Editorial: Just too tempting
No interest for 60 months. Bundle all your debts in one. Get instant credit now.
Such are the rally cries of retailers and finance firms.
Who could resist?
Sixty months! What is that? Five years?
So I can buy a great big telly, and not pay a cent for five years.
Okay, what's the catch?
Well, the catch is this. That if you don't pay the item off within the 60 months, interest kicks in at a hefty rate and, potentially, is backdated.
And the telly/fridge/computer you "bought" back then needs replacing, yet you haven't paid for the one you've got.
And you still have to buy food, and the car needs tyres and if you don't get to the dentist soon . . .
And the debt mounts up until you can't take it any more, so you head off to budget advice where you find nearly 700 others caught just like you.
Whose fault is this? Why it's yours of course.
No-one is hiding anything here, or breaking any laws. What retailers and lenders are doing is playing on your weakness, that of being human.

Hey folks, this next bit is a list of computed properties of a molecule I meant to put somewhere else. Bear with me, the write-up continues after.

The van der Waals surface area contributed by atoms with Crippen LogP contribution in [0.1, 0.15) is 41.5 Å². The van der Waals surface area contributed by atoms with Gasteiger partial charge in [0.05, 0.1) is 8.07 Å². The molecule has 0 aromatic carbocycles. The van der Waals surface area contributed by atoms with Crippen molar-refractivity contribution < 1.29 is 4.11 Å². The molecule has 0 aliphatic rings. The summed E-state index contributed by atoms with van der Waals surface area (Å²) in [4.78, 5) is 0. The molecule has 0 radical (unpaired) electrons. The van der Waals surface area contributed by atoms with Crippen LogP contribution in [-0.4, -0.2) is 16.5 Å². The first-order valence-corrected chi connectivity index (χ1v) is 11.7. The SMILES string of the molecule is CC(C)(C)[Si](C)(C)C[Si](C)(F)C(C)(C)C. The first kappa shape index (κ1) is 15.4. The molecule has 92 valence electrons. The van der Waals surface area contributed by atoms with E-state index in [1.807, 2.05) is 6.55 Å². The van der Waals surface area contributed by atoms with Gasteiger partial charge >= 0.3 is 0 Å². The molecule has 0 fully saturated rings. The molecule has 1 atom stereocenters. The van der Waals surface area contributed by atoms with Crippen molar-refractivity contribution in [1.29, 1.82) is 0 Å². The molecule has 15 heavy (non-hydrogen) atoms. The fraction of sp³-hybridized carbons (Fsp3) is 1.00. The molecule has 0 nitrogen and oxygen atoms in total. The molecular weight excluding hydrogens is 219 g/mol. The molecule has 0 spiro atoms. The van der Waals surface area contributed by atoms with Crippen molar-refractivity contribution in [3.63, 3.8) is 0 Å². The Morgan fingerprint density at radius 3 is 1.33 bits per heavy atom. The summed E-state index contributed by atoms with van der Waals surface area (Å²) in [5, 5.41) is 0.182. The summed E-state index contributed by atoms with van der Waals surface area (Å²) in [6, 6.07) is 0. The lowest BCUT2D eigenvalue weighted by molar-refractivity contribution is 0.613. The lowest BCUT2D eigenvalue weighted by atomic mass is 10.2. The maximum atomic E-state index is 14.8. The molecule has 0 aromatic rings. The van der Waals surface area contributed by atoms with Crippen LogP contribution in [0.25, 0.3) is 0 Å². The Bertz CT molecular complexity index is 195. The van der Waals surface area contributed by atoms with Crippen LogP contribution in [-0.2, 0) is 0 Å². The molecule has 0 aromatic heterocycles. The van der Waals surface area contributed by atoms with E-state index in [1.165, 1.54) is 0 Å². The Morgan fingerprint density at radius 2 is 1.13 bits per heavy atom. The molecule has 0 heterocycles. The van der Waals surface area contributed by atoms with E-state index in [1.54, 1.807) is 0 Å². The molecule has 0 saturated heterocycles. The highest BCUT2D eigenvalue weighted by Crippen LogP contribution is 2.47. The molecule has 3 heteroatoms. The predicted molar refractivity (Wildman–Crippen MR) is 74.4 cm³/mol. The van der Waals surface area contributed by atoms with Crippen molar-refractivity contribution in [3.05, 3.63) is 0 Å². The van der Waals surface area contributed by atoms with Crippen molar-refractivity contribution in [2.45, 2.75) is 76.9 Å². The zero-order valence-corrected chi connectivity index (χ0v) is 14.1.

Not easy to get around.
One way might be more education, because no-one reads the fine print.
Schools should have a compulsory subject called "basic finance" or similar.
It would explain how a mortgage works, how hire purchase and no interest terms work, how a budget works.
It would be too much to hope that retailers and banks adopt a more morally responsible approach in declining people credit who plainly can't afford it, but no doubt there'll be a percentage of people who lie. Hard to save them from themselves.
It's disturbing that nearly 700 people (and their families) are on the service's books, but it's also a bit like being in hospital when you're sick.
At least they are in the right place.
Another thing: Sandy Mulqueen has over-reacted in resigning as a Waimate District councillor on the issue of cannabis.
Fine to make a stand on cannabis law reform but not at local government level. It's something that will be decided in Wellington.
In her two years on the council she has brought Waimate some national headlines, not always welcome, and it would be fair to say there'll be those who won't be sorry to see her go.
It should be noted that her move to work in Milton may have seen her resign anyway.
The Timaru Herald